Preparing Photos For a Fine Art Gallery
Over the time I’ve spent honing and working on my photography skills and work, fine art photography has consistently been one of my favorite types of photography to produce. I love doing portrait, product, and commercial photography, but there’s something about fine art photography that allows me to see an ordinary subject and create or tell a story about it. This week I had the opportunity to prepare an image to be hung for a fine art gallery on the campus of BYU-Idaho.
My subject for this photo was music/piano. Music is as a part of me just as my physical and personality traits make up who I am. Since I was little I took piano lessons and over the years it has become something that I cherish and have become more grateful for. With my inspiration in mind, I decided to create this moody, dramatic photo of my hand playing the piano keys. With a snoot and my camera settings I was able to create this spotlight of the piano keys and my hand–giving it the dramatic look I was intending. Here’s the original edited image:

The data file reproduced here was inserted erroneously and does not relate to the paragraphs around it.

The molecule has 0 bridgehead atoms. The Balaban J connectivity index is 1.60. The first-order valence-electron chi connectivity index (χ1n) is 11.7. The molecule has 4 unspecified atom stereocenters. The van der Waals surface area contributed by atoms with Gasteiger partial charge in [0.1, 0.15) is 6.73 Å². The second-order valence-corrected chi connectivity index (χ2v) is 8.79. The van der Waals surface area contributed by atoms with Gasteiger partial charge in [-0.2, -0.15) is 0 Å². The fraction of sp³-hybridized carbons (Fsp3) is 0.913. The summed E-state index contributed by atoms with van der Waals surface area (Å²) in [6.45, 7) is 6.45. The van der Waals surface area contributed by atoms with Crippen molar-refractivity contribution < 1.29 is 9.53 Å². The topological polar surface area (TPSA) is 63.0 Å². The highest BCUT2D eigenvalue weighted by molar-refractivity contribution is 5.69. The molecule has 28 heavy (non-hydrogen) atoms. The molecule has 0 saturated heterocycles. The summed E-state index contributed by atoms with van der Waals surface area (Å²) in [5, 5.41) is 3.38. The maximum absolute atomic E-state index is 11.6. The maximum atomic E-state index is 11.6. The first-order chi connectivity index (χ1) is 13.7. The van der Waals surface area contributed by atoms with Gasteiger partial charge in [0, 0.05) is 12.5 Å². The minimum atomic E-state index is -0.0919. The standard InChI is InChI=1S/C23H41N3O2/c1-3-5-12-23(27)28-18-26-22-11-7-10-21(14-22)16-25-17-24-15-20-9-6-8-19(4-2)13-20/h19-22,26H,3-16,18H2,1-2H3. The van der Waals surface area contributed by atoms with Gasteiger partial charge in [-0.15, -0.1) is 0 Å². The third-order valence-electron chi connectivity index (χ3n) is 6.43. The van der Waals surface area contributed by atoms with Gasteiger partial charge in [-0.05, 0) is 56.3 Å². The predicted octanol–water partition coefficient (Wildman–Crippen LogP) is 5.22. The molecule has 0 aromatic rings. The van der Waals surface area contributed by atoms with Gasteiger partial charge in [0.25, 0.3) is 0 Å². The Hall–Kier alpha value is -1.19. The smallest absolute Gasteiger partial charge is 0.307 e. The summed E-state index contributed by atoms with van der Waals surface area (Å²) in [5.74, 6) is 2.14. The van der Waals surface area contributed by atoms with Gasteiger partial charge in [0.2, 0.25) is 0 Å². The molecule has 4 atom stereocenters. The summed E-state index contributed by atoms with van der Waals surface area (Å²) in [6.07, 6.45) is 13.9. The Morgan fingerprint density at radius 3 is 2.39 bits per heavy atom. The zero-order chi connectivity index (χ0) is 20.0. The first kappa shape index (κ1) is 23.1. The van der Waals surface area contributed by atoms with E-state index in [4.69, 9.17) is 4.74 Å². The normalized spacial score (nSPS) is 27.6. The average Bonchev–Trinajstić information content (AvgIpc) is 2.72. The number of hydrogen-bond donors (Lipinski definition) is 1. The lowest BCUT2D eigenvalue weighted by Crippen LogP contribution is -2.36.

In order to print this I had to do additional edits to create the feeling and mood I wanted for this photo in print. In post-processing I dramatically raised the shadows and blacks. Whenever you print, especially in large format printing, the photo will always print darker than you anticipate. Lightening the photo, especially the shadows will help compensate for the printers tendency to print darker. Another vital edit that needs to be applied to images before heading to print is sharpening. Printers will also print blurrier than what is seen onscreen, so sharpening the right amount is so crucial. After adjusting the shadows, blacks, and lowering the highlights, I sized the image to 16×24 and sharpened the image, while paying close attention to the texture of my hand. I wanted to keep the texture of my hand rough, giving the illusion of it weathered by time. Here’s my final Photoshop PDF file:
I decided to give this a glossy finish and had the print shop mount this to foamcore. Overall, I’m very satisfied with how this turned out. Come by the Jacob Spori building this week to see the print in person!